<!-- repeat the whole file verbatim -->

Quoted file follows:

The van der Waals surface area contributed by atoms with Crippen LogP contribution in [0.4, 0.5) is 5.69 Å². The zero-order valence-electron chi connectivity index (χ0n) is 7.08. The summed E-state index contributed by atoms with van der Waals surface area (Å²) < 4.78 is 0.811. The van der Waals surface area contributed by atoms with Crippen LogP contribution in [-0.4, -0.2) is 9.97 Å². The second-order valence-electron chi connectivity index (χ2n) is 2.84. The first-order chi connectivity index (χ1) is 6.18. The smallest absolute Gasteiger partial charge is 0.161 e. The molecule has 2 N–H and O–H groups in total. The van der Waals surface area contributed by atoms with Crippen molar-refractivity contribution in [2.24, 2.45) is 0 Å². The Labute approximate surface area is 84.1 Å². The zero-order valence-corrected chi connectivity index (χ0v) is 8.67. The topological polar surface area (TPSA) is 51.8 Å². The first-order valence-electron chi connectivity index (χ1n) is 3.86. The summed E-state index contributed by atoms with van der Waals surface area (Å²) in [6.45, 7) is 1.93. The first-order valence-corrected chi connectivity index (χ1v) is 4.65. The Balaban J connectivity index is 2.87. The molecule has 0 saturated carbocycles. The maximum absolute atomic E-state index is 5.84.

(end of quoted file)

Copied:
The van der Waals surface area contributed by atoms with Crippen LogP contribution in [0.4, 0.5) is 5.69 Å². The zero-order valence-electron chi connectivity index (χ0n) is 7.08. The summed E-state index contributed by atoms with van der Waals surface area (Å²) < 4.78 is 0.811. The van der Waals surface area contributed by atoms with Crippen LogP contribution in [-0.4, -0.2) is 9.97 Å². The second-order valence-electron chi connectivity index (χ2n) is 2.84. The first-order chi connectivity index (χ1) is 6.18. The smallest absolute Gasteiger partial charge is 0.161 e. The molecule has 2 N–H and O–H groups in total. The van der Waals surface area contributed by atoms with Crippen molar-refractivity contribution in [2.24, 2.45) is 0 Å². The Labute approximate surface area is 84.1 Å². The zero-order valence-corrected chi connectivity index (χ0v) is 8.67. The topological polar surface area (TPSA) is 51.8 Å². The first-order valence-electron chi connectivity index (χ1n) is 3.86. The summed E-state index contributed by atoms with van der Waals surface area (Å²) in [6.45, 7) is 1.93. The first-order valence-corrected chi connectivity index (χ1v) is 4.65. The Balaban J connectivity index is 2.87. The molecule has 0 saturated carbocycles. The maximum absolute atomic E-state index is 5.84.